Webster's New International Dictionary, Second Edition

Canadian Law Dictionary.

A; B;  C; D; E; F; G & H; I; J; L; M; N; O; P; Q; R; S; T; U; V; W;

 

Faint Hope Clause
The provision that allows an offender sentenced to more than 15 years before becoming eligible for full parole (e.g., a murderer) to have his or her parole eligibility reconsidered; a clause that allows for the possibility of the inmate being fully rehabilitated after 15 years.

Fair Market Value:
That hypothetical value of a piece of property, given a willing purchaser and a willing vendor, and a reasonable amount of time for the property to be exposed to sale.

Fee Simple:
Title to ownership without restriction or limitation.  For example ownership of land in fee simple means the land is owned out right as compared to a person who leased land.

Fee Tail:
A form of tenure under the feudal system that could only be transferred to a lineal descendant. If there were no lineal descendants upon the death of the tenant, the land reverted back to the lord.

Felony:
A serious crime for which the punishment is prison for more than a year or death. Crimes of less gravity are called misdemeanours. This term is no longer used in England or other Commonwealth countries but remains a major distinction in the United States.

Fiduciary:
Sometimes considered to be synonymous with the word Trustee.  A fiduciary holds certain rights which he or she must exercise for the benefit of the beneficiary.

Fieri Facias:
A writ of fieri facias commands a sheriff to take and sell enough property from the person who lost the law suit, to pay the debt owed by the judgment.

Force Majeure:
French for an act of God; an inevitable, unpredictable act of nature, not dependent on an act of man. Used in insurance contracts to refer to acts of nature such as earthquakes or lightning.

Financing Statement:
Form prescribed under the Personal Property Security Act setting out essential information such as the name of the debtor and the collateral; the secured party must file the financing statement at the Personal Property Registry to perfect a security interest by registration.

First Meeting of Creditors:
The meeting called by the Trustee in Bankruptcy to consider the affairs of the bankrupt or a debtor under a proposal.  NOTE: Under the Bankruptcy and Insolvency Act, as amended on September 30, 1997, there is not a meeting of creditors required for simple personal bankruptcy cases, unless the Superintendent of Bankruptcy or creditors holding 25% of the proven claims request one.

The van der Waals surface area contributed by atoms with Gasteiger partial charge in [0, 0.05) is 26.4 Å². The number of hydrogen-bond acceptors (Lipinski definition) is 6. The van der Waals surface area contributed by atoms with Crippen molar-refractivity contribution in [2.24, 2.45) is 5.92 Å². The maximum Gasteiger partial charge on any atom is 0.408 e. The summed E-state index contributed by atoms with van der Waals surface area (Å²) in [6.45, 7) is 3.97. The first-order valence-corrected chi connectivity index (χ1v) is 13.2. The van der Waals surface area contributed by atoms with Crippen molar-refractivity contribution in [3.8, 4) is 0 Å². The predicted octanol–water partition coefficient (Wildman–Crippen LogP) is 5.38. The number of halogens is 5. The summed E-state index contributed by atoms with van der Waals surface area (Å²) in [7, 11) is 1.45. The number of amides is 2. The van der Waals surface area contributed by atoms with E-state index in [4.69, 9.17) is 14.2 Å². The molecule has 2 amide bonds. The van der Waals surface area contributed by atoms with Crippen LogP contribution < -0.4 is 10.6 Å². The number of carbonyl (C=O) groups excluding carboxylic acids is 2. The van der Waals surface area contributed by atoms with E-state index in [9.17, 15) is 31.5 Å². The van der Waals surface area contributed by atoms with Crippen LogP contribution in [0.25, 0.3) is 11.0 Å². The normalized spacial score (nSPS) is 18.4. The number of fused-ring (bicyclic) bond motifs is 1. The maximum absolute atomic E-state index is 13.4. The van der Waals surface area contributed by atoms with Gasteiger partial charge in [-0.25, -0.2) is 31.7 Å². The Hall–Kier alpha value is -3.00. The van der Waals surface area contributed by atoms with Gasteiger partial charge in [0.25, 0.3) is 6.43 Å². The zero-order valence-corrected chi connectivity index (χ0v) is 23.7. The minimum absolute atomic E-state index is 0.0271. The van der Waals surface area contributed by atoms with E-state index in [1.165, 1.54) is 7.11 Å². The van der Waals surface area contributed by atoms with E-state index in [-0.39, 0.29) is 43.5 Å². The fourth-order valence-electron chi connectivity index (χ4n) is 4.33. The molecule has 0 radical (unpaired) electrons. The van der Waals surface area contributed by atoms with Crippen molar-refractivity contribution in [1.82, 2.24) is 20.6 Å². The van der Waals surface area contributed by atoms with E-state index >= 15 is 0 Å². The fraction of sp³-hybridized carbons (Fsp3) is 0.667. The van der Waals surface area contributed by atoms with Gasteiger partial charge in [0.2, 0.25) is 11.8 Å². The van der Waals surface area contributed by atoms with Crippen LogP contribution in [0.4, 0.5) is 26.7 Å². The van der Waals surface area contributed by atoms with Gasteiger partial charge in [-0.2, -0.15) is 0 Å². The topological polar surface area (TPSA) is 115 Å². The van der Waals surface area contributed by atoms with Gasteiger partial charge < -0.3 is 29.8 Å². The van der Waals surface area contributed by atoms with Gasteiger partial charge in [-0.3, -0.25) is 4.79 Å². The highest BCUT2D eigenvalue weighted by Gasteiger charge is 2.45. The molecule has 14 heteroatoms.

Fixtures:
Those assets that are attached to or are part of a building, or are fixed to land.

Floating Charge:
A type of security interest that charges the debtor's property but does not specify particular assets or pieces of equipment until the security interest or instrument is crystallized.

Foreclosure:
That action that a lender will take to repossess and sell a piece of property for defaults in mortgage payments.

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Franchise:
A franchise is a clone of a successful business. The franchisor has developed a system for reproducing his business (often right down to the last detail). As a franchisee, you rent the franchisor's trademark and method of doing business.

Franchise Agreement:
A franchise agreement is a contract which is entered into between the franchisor, and the franchisee (and any guarantors, or others) in which the relationship between the franchisor and franchisee (and others) is described, in detail.

Fraud:
Deceitful conduct designed to manipulate another person to give something of value by (1) lying, (2) by repeating something that is or ought to have been known by the fraudulent party as false or suspect or (3) by concealing a fact from the other party which may have saved that party from being cheated.

Freehold:
A special right granting the full use of real estate for an indeterminate time. It differs from leasehold, which allows possession for a limited time. There are varieties of freehold such as fee simple and fee tail.

Freeholder:
A person who owns freehold property rights (i.e. in a piece of real estate; either land or a building).

Fraudulent Preference:
Under the Bankruptcy and Insolvency Act, this is the preferring by a debtor of one or more creditors over others by the payment to those creditors of some extraordinary amounts of money. Under the Bankruptcy and Insolvency Act, the Trustee can, under certain circumstances, set aside fraudulent preferences up to three months prior to the date of bankruptcy in the case of arm's length parties and one year in the case of non-arm's length parties. The Provinces also have Acts that can set aside these transactions.

Functus Officio:
Latin: an officer or agency whose mandate has expired either because of the arrival of an expiry date or because an agency has accomplished the purpose for which it was created.

Fungibles:
Goods which are comprised of many identical parts.  For example, a bushel of grain, a barrel of apples or oil, which can be easily replaced by other identical goods.  One of the tests of whether items are fungible or not is whether they can be sold by weight or number.

Furiosi Nulla Voluntas Est:
A Latin expression that mentally impaired persons cannot validly sign a will.

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